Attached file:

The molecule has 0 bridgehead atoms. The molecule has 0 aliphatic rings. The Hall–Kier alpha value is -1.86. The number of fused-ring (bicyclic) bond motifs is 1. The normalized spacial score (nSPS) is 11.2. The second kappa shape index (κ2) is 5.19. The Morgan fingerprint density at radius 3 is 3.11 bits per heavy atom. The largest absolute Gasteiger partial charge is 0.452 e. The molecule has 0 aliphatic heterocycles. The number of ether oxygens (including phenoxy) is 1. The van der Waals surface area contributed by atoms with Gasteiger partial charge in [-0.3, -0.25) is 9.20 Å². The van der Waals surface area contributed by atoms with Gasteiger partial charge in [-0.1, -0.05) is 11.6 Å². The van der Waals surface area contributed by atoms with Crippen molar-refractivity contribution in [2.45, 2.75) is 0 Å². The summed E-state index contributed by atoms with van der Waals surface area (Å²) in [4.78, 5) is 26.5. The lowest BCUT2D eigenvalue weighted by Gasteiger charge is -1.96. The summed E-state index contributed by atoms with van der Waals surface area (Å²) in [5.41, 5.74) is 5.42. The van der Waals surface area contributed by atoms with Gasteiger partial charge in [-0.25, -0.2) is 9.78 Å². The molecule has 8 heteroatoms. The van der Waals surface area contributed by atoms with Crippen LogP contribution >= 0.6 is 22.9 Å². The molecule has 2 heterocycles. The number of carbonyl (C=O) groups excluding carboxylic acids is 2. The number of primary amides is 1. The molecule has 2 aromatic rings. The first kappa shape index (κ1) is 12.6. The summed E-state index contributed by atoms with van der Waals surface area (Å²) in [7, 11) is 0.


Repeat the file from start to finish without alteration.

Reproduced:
The molecule has 0 bridgehead atoms. The molecule has 0 aliphatic rings. The Hall–Kier alpha value is -1.86. The number of fused-ring (bicyclic) bond motifs is 1. The normalized spacial score (nSPS) is 11.2. The second kappa shape index (κ2) is 5.19. The Morgan fingerprint density at radius 3 is 3.11 bits per heavy atom. The largest absolute Gasteiger partial charge is 0.452 e. The molecule has 0 aliphatic heterocycles. The number of ether oxygens (including phenoxy) is 1. The van der Waals surface area contributed by atoms with Gasteiger partial charge in [-0.3, -0.25) is 9.20 Å². The van der Waals surface area contributed by atoms with Gasteiger partial charge in [-0.1, -0.05) is 11.6 Å². The van der Waals surface area contributed by atoms with Crippen molar-refractivity contribution in [2.45, 2.75) is 0 Å². The summed E-state index contributed by atoms with van der Waals surface area (Å²) in [4.78, 5) is 26.5. The lowest BCUT2D eigenvalue weighted by Gasteiger charge is -1.96. The summed E-state index contributed by atoms with van der Waals surface area (Å²) in [5.41, 5.74) is 5.42. The van der Waals surface area contributed by atoms with Gasteiger partial charge in [-0.25, -0.2) is 9.78 Å². The molecule has 8 heteroatoms. The van der Waals surface area contributed by atoms with Crippen LogP contribution >= 0.6 is 22.9 Å². The molecule has 2 heterocycles. The number of carbonyl (C=O) groups excluding carboxylic acids is 2. The number of primary amides is 1. The molecule has 2 aromatic rings. The first kappa shape index (κ1) is 12.6. The summed E-state index contributed by atoms with van der Waals surface area (Å²) in [7, 11) is 0.